Rotherham may not have played a fixture for 13 months, but the efforts of Jamie Cooke and the Titans Community Foundation has been inspiring. Photo Credit: Gareth Siddons

Just over 12 months ago, Rotherham Titans’ destiny was sealed. After scrapping to stay in the third tier of English rugby, the South Yorkshire outfit had their fate confirmed as the Covid-19 pandemic ended their quest for safety.

The RFU’s ‘best playing record formula’ condemned the club to a second relegation in three seasons, but life in National Two North hasn’t even begun for Rotherham.

The financial pressures caused by the coronavirus restrictions also led to the Titans deciding not to take part in any form of rugby during the 2020/21 campaign, which in the end has sadly rung true for all 48 National League teams.

But despite Rotherham having to put the pieces back together after a tumultuous year, the unity and dedication to help their local community never wavered even when the world seemed to be against them.

Whilst clubs across the land begin to get back to their vibrant selves, Rotherham have continued to inspire away from the pitch, and versatile back Jamie Cooke has led the way for the Titans Community Foundation.


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Cooke is the brains behind a new app which will hopefully improve the health and fitness of kids in the local area after he was left shocked by the lack of physical activity children were getting when he was visiting schools.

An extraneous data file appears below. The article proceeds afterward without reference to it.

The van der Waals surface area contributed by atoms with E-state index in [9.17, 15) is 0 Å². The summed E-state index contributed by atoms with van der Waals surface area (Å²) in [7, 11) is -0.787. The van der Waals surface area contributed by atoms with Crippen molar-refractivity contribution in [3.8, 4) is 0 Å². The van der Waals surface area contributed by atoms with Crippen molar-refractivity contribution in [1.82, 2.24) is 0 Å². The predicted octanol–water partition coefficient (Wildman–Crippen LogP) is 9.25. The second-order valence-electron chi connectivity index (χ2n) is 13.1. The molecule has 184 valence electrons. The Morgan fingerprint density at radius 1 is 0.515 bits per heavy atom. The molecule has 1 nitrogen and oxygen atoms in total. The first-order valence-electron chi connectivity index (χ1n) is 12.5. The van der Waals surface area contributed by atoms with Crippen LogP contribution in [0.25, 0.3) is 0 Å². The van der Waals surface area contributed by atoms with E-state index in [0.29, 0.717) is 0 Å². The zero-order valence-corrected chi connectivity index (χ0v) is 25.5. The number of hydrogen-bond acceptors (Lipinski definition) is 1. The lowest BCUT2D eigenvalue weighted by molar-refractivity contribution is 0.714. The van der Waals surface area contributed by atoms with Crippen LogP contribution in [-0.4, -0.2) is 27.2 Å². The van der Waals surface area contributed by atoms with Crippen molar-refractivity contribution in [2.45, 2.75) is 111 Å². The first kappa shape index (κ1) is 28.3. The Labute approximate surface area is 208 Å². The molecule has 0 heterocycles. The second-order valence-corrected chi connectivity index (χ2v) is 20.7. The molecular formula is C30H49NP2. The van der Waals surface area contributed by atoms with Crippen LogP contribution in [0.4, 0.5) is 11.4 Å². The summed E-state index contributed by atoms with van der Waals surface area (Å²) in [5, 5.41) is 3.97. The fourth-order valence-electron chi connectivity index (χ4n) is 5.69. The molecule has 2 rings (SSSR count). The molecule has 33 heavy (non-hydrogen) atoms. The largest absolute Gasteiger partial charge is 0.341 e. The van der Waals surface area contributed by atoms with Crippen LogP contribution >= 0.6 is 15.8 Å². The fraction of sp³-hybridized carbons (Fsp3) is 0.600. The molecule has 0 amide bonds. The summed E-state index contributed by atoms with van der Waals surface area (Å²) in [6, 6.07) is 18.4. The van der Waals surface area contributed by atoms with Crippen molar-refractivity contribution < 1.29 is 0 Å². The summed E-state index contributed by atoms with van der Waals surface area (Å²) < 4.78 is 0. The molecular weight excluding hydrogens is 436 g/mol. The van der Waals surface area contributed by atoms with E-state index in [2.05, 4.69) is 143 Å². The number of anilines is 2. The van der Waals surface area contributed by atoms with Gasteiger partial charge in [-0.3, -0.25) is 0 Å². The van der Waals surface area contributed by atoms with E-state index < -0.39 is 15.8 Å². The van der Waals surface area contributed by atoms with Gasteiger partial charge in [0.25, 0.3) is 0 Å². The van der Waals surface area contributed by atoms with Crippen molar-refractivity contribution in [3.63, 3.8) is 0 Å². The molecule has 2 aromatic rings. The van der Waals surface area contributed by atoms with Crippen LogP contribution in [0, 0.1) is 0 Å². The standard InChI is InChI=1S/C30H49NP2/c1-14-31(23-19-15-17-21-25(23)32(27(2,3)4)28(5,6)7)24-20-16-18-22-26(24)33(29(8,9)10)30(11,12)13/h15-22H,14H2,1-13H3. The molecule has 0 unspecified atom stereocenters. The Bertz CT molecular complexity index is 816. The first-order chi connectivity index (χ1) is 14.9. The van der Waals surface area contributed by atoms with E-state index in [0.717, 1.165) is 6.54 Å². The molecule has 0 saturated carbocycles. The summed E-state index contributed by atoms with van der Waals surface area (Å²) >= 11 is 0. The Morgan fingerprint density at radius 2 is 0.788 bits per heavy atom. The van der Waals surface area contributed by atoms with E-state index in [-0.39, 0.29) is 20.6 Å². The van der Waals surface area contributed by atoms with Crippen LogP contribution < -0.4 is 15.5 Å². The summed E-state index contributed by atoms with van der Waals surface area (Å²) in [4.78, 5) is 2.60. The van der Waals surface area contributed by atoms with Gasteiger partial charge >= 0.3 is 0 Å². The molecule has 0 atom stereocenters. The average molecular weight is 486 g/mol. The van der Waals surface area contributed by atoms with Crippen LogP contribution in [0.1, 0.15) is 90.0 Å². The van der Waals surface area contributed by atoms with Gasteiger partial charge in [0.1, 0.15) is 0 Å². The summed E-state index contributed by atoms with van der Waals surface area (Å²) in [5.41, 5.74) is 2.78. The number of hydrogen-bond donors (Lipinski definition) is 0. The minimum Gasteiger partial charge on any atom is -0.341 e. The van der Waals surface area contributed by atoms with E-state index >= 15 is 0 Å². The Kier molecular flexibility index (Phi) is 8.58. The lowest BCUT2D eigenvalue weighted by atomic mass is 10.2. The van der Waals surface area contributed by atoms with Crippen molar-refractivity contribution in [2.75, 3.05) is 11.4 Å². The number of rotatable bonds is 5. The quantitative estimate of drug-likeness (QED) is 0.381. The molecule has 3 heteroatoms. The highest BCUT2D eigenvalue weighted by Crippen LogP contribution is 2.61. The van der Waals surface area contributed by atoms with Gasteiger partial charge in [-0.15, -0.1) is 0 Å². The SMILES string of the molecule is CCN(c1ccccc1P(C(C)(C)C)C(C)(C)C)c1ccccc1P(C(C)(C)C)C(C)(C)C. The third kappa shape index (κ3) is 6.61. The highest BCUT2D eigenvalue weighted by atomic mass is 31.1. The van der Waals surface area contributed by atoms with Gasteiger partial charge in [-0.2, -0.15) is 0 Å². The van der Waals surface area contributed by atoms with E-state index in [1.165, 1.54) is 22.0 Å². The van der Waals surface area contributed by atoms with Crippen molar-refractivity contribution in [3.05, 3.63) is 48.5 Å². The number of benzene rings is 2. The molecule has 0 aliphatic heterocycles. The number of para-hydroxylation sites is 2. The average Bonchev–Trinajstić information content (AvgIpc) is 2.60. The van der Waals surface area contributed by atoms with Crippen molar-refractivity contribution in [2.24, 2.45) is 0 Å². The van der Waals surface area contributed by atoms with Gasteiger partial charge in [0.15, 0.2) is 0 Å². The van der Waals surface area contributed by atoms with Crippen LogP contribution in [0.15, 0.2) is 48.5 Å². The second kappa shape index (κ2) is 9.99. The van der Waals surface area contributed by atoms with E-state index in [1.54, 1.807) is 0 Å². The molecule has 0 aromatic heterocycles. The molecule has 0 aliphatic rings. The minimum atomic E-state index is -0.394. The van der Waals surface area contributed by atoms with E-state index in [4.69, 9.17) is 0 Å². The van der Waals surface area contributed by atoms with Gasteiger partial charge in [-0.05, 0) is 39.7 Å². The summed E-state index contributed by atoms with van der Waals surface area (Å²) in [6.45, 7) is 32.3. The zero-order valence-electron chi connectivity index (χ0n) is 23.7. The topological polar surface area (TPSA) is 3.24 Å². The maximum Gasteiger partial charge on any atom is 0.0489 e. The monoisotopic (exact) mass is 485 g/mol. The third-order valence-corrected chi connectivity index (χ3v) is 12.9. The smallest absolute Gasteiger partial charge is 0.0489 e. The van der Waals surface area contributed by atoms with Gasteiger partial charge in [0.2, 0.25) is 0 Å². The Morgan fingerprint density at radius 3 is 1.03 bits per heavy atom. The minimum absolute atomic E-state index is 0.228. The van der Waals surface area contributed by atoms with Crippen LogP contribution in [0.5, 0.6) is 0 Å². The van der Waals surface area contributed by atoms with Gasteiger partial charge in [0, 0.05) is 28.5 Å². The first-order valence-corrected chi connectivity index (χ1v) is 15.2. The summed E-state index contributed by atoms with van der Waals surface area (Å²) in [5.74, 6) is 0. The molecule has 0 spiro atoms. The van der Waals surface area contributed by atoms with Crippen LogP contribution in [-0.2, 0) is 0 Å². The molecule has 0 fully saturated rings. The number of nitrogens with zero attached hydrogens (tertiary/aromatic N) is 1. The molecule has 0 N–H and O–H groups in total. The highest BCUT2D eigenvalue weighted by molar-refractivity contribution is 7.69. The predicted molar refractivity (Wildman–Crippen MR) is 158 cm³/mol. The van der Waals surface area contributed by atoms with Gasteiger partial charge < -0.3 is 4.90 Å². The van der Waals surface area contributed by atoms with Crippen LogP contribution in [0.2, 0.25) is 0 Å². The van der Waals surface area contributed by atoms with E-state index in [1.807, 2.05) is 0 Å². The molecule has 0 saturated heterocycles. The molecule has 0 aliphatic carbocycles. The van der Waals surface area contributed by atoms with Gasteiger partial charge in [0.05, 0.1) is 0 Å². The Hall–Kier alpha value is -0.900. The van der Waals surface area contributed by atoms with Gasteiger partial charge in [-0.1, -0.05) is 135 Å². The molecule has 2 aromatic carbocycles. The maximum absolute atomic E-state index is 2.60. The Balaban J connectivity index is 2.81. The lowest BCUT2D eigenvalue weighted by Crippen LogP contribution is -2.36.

“I have been working for the Titans Community Foundation all around Rotherham schools and we are trying to encourage introductions into rugby through things like physical activity and healthy eating days,” Cooke tells

“Just from speaking to hundreds of kids, it became quite clear that a lot of them eat high-calorie food, processed foods and a lot of them get a lack of physical activity. We get to some of these schools once a week and they aren’t really getting any other activity outside of that.

“This is still a problem and a common trend from when I was at school. I thought it was probably about time we could maybe do something about it. I mentioned an idea to Lindsay [Jones] – who is a Titans Community Foundation trustee – about how we can create a platform or an app where kids can actually track all of their healthier eating choices and get their advised physical activity every day.”

Both Cooke and Jones – who have worked together for four years – didn’t know where to begin with the idea but quickly instilled the help of broadband provider CityFibre. They asked whether there was a joint project which they could fund and that led Rotherham to the charity Work-wise, who focus on STEM developments in schools.

Cooke’s lightbulb moment suddenly became a reality once AND Digital also got on board: “The really good thing about this app is that we are really fortunate enough to link up with CityFibre, work-wise and AND Digital,” he adds.

“Work-wise ran a big school’s competition in March for children to create the app for us! To get the sponsorship for the app, the agreement was to hand it over to the kids who were actually using it so you are trying to find out what their views would be.